Communicate. Everybody who reports to you should have weekly in-person meetings with you so you can know what’s going on and what needs to be addressed. This is something that should be happening during normal times too, but it’s even more important here and now. After both 9/11 and 2008, when international business — our bread and butter — was all topsy-turvy, we made sure we knew what was going on in all of our offices to the best of our ability so that we could move to support them.
As part of my series about the “Five Things You Need To Be A Highly Effective Leader During Turbulent Times”, I had the pleasure of interviewing Liz Elting, Founder and CEO of the Elizabeth Elting Foundation. She is an entrepreneur, business leader, linguaphile, philanthropist, feminist, and mother. After living, studying, and working in five countries across the globe, Liz started TransPerfect out of an NYU dorm room. During her tenure as Co-CEO, she grew TransPerfect into the world’s largest language solutions company, with over $600 million in revenue, 5,000+ employees, 11,000+ clients, and offices in more than 90 cities worldwide. Liz has been recognized as a NOW “Woman of Power & Influence,” American Express’ and Entrepreneur Magazine’s “Woman of the Year,” one of Forbes’ “Richest Self-Made Women,” and is a recipient of the 2019 Charles Waldo Haskins Award for business and public service from NYU’s Stern School of Business.
The critical work of the future is breaking down the barriers that hold back women and marginalized people and advancing true equality for all. With an eye toward that future, the Elizabeth Elting Foundation is committed to promoting progressive and feminist efforts to eradicate systemic barriers, promote public health and education, achieve workplace equality, rise beyond the glass ceiling, and open the doors to economic independence for those society has far too often shut out.
Thank you so much for your time! I know that you are a very busy person. Our readers would love to “get to know you” a bit better. Can you tell us a bit about your ‘backstory’ and how you got started?
Well, language has been my passion ever since my undergrad days, but the roots of it go back even further. My family traveled a lot, and I had lived all over the world before I even went to college: the United States, Canada, and Portugal. Once I started my undergraduate studies, I kept traveling, studying abroad in Córdoba, Spain and doing an internship in Caracas, Venezuela, and ended up majoring in Modern Languages. One of my French literature professors, more than anyone else, helped inculcate in me a deep love for language not just as a cultural object, but as a sort of communication technology, a schema devised to foster connection and collaboration. That perspective, coupled with my experiences working internationally, led me to the idea of building a different kind of translation company that wasn’t about document turnaround but actually facilitating communication across cultures, from language and grammar to unspoken assumptions.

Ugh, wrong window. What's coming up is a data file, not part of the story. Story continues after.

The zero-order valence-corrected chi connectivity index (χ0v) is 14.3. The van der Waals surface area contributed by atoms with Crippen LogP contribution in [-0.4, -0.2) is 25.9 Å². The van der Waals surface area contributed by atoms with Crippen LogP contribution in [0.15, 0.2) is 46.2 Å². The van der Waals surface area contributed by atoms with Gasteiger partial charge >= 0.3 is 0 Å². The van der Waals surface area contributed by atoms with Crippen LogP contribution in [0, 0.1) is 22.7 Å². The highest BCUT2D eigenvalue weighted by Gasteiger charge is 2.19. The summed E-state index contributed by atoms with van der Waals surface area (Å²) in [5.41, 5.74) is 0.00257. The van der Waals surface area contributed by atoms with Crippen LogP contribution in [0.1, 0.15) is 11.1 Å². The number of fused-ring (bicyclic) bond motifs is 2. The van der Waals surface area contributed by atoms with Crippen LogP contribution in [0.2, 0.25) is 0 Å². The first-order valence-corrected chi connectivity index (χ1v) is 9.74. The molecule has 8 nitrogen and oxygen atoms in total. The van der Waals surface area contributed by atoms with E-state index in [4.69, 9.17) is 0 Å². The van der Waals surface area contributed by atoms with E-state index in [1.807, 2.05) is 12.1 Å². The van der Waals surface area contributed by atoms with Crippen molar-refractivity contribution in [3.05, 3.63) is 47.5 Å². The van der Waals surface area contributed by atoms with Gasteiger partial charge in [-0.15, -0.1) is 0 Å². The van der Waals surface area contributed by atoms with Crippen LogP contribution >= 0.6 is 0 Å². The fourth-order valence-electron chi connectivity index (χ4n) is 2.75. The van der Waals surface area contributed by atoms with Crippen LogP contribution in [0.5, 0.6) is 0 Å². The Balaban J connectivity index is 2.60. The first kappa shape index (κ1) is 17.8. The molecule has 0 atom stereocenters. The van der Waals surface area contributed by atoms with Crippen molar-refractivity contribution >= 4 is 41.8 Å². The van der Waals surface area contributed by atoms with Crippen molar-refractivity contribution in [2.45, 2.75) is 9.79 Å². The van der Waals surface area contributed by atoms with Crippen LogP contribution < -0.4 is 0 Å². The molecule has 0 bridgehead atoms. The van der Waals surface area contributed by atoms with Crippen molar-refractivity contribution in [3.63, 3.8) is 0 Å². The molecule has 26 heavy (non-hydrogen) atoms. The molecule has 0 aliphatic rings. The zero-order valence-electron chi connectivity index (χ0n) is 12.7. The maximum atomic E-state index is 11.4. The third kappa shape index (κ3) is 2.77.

None of us are able to achieve success without some help along the way. Is there a particular person who you are grateful towards who helped get you to where you are? Can you share a story?
It may sound cliche, but I really have to say my parents. They’re both extraordinary people who raised me to be self-reliant, resilient, prudent, and goal-oriented. And importantly, they raised me, their daughter, with the understanding both that I could do and be anything a man could and that my being a woman meant I’d have to push harder and longer to succeed. My dad always liked to tell me that I shouldn’t depend on a man for financial support because independence is too valuable to give up.
He lived that ideal too. When he was president of Grey Canada, a successful advertising agency, he made sure six out of eight senior vice presidents were women. He knew that women were key to success, especially where marketing is concerned — women make the vast majority of household purchasing decisions — and to this day, says that commitment to women in leadership was the reason Grey Canada succeeded. I have to point out that this was in the eighties and early nineties when nobody was doing that sort of conscious elevation of women.
So I grew up surrounded by examples of women in charge.
My mom, too, was such a huge part of my success. She’s brilliant, for one. She was going to be a doctor, but, because the past is another country, my grandfather made it clear to her that you can either be a good mom or a doctor, and that there was really only one acceptable choice. So, instead, she went into education. She had a long and diverse career in education, and after my parents’ divorce, she showed me day in and day out that a woman can make it on her own. To this day — she’s 82 now — she lives alone and is completely self-sufficient. Pre-pandemic, she still regularly made the twelve-hour drive from Toronto to New York City solo, and continues to be active in politics, like she’s always been, working as an organizer for Democrats Abroad. She is always my hero, my best teacher, and the clearest example in my entire life of the kind of woman I have always strived, and in fact still strive, to become.
Extensive research suggests that “purpose driven businesses” are more successful in many areas. When your company started, what was its vision, what was its purpose?